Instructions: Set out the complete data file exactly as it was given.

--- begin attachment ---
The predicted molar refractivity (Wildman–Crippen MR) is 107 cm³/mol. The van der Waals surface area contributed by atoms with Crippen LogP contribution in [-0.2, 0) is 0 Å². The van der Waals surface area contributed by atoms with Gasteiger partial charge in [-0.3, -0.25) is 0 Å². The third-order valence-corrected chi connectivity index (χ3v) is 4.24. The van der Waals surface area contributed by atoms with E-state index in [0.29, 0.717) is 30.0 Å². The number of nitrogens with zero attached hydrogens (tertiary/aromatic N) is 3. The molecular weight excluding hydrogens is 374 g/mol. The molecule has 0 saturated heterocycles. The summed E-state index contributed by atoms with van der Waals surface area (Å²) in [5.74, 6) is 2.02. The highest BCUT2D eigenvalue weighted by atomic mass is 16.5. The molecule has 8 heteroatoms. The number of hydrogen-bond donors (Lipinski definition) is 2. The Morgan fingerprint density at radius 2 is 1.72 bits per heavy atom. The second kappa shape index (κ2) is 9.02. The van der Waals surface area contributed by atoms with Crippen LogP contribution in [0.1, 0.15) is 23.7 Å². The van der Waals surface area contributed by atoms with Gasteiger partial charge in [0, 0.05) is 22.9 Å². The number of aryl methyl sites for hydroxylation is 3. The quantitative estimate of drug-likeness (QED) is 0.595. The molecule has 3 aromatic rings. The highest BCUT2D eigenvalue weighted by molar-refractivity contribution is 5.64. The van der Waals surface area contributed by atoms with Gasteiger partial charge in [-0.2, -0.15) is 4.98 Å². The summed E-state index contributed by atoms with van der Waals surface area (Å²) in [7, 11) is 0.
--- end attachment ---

The predicted molar refractivity (Wildman–Crippen MR) is 107 cm³/mol. The van der Waals surface area contributed by atoms with Crippen LogP contribution in [-0.2, 0) is 0 Å². The van der Waals surface area contributed by atoms with Gasteiger partial charge in [-0.3, -0.25) is 0 Å². The third-order valence-corrected chi connectivity index (χ3v) is 4.24. The van der Waals surface area contributed by atoms with E-state index in [0.29, 0.717) is 30.0 Å². The number of nitrogens with zero attached hydrogens (tertiary/aromatic N) is 3. The molecular weight excluding hydrogens is 374 g/mol. The molecule has 0 saturated heterocycles. The summed E-state index contributed by atoms with van der Waals surface area (Å²) in [5.74, 6) is 2.02. The highest BCUT2D eigenvalue weighted by atomic mass is 16.5. The molecule has 8 heteroatoms. The number of hydrogen-bond donors (Lipinski definition) is 2. The Morgan fingerprint density at radius 2 is 1.72 bits per heavy atom. The second kappa shape index (κ2) is 9.02. The van der Waals surface area contributed by atoms with Crippen LogP contribution in [0.1, 0.15) is 23.7 Å². The van der Waals surface area contributed by atoms with Gasteiger partial charge in [0, 0.05) is 22.9 Å². The number of aryl methyl sites for hydroxylation is 3. The quantitative estimate of drug-likeness (QED) is 0.595. The molecule has 3 aromatic rings. The highest BCUT2D eigenvalue weighted by molar-refractivity contribution is 5.64. The van der Waals surface area contributed by atoms with Gasteiger partial charge in [-0.2, -0.15) is 4.98 Å². The summed E-state index contributed by atoms with van der Waals surface area (Å²) in [7, 11) is 0.